Daniel – Don’t misunderstand me. I carry the bat to protect myself & my dog. I would really prefer to use it on the owners! Not to kill but to seriously maim because this has been going on for months. When animal control does finally appear they disavow ownership. It’s one extended family living in 3 houses in one block. I also completely support Angela Hunt’s view on this new ordinance.

  39. cheryl says:

    Amanda – If the city of Dallas paid Animal Control officers anything remotely resembling a decent wage, I would become one. I rescued three 7 wk old puppies that belong to that pack that was terrorizing East Dallas last year. They had never been touched by a human before. I took them down to the SPCA who REFUSED to take them because I “didn’t have a reservation”. I asked the girl if I could just set them down in the middle of Industrial and she said that would be animal cruelty. So I explained to her that the SPCA had just taught me to ignore animal pain & suffering & the next time I saw an animal in trouble I would walk on by. I was furious! The puppies ended up at Operation Kindness.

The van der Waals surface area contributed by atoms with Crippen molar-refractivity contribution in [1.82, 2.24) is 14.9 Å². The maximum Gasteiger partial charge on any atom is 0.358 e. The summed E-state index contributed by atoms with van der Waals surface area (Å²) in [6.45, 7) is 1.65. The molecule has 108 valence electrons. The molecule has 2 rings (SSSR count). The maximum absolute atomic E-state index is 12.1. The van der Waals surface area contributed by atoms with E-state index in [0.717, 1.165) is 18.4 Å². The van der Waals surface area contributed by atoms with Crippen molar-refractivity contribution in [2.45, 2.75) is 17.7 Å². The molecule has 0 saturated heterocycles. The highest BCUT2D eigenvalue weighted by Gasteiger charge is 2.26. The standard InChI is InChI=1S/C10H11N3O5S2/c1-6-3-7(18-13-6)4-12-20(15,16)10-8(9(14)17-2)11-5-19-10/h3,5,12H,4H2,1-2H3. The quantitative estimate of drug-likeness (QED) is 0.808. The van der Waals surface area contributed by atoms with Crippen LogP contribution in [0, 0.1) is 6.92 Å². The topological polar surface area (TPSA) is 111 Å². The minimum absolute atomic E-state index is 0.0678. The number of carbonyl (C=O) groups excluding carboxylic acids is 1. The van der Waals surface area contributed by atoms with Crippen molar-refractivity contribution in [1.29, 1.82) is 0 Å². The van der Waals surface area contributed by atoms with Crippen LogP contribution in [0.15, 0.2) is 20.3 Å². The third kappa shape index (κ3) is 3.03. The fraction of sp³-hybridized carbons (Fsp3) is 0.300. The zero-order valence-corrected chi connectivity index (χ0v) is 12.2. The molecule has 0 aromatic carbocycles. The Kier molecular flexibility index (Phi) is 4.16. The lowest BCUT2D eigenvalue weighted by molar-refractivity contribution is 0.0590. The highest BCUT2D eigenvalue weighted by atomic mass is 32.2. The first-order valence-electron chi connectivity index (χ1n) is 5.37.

40. Daniel says:

    I understood that, Cheryl. I think I already elucidated that I was just venting when I said “kill the bastards.” Also I was doing Jack E. Jett a favor by providing fodder for the persecution fantasies his psyche craves.

    Why doesn’t animal control take those dogs away? I don’t understand. They’re the very definition of “public menace.”

  41. cheryl says:

    Because they are not out when they come out & everyone involved goes “what dogs”?

  42. Mary says:

    What causes strays are people dumping off puppies, maybe it’s not even Dallasites doing it, and then a lot of good that spaying and neutering will do, it won’t, it will all be done needlessly. Those puppies multiply, and so on. And over time, you have lots of strays. Of course, there may be a small percentage of other reasons for strays. So provide a place for people to drop off their puppies, no questions asked, and then maybe we can do something constructive about the strays. You have to get them while they’re still puppies. It’s not the confined pets that are being taken care of that are contributing to the stray problem, though. And then if some don’t register, our city could see rabies cases increasing. Yes, I congratulate you on voting no. Now if only the others would listen to this. Amend the law to what really needs to be done.